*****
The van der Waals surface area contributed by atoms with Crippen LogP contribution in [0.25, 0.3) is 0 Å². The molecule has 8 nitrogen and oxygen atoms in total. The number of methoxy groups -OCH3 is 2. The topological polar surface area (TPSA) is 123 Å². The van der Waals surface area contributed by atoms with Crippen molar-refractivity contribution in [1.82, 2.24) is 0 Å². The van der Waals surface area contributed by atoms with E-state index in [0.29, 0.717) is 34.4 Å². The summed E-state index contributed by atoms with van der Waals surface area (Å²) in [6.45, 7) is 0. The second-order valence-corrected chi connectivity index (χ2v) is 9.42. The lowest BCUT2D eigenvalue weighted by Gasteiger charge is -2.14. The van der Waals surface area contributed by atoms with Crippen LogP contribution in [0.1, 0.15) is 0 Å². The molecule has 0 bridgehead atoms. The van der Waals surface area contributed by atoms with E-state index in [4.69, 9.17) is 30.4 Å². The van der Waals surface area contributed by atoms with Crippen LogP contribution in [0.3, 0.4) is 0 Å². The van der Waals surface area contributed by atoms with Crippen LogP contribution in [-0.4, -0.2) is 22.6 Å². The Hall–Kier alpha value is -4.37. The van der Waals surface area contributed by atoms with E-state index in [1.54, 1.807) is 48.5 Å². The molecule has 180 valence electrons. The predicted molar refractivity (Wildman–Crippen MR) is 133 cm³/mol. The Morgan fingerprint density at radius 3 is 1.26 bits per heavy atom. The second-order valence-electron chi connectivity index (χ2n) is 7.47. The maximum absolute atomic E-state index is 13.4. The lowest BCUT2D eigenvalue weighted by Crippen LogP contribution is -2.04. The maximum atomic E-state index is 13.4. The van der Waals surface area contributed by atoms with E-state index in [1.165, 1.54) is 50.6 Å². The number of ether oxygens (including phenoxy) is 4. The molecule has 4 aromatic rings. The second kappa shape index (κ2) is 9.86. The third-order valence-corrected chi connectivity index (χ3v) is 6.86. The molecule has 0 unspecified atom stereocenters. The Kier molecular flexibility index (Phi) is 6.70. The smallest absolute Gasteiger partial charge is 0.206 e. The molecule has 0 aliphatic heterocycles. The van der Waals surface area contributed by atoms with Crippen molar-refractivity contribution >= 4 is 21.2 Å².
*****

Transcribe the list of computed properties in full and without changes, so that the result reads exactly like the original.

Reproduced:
The van der Waals surface area contributed by atoms with Crippen LogP contribution in [0.25, 0.3) is 0 Å². The molecule has 8 nitrogen and oxygen atoms in total. The number of methoxy groups -OCH3 is 2. The topological polar surface area (TPSA) is 123 Å². The van der Waals surface area contributed by atoms with Crippen molar-refractivity contribution in [1.82, 2.24) is 0 Å². The van der Waals surface area contributed by atoms with E-state index in [0.29, 0.717) is 34.4 Å². The summed E-state index contributed by atoms with van der Waals surface area (Å²) in [6.45, 7) is 0. The second-order valence-corrected chi connectivity index (χ2v) is 9.42. The lowest BCUT2D eigenvalue weighted by Gasteiger charge is -2.14. The van der Waals surface area contributed by atoms with Crippen LogP contribution in [0.1, 0.15) is 0 Å². The molecule has 0 bridgehead atoms. The van der Waals surface area contributed by atoms with E-state index in [4.69, 9.17) is 30.4 Å². The van der Waals surface area contributed by atoms with Crippen LogP contribution in [0.3, 0.4) is 0 Å². The van der Waals surface area contributed by atoms with Crippen LogP contribution in [-0.4, -0.2) is 22.6 Å². The Hall–Kier alpha value is -4.37. The van der Waals surface area contributed by atoms with E-state index in [1.54, 1.807) is 48.5 Å². The molecule has 180 valence electrons. The predicted molar refractivity (Wildman–Crippen MR) is 133 cm³/mol. The Morgan fingerprint density at radius 3 is 1.26 bits per heavy atom. The second-order valence-electron chi connectivity index (χ2n) is 7.47. The maximum absolute atomic E-state index is 13.4. The lowest BCUT2D eigenvalue weighted by Crippen LogP contribution is -2.04. The maximum atomic E-state index is 13.4. The van der Waals surface area contributed by atoms with E-state index in [1.165, 1.54) is 50.6 Å². The number of ether oxygens (including phenoxy) is 4. The molecule has 4 aromatic rings. The second kappa shape index (κ2) is 9.86. The third-order valence-corrected chi connectivity index (χ3v) is 6.86. The molecule has 0 unspecified atom stereocenters. The Kier molecular flexibility index (Phi) is 6.70. The smallest absolute Gasteiger partial charge is 0.206 e. The molecule has 0 aliphatic heterocycles. The van der Waals surface area contributed by atoms with Crippen molar-refractivity contribution >= 4 is 21.2 Å².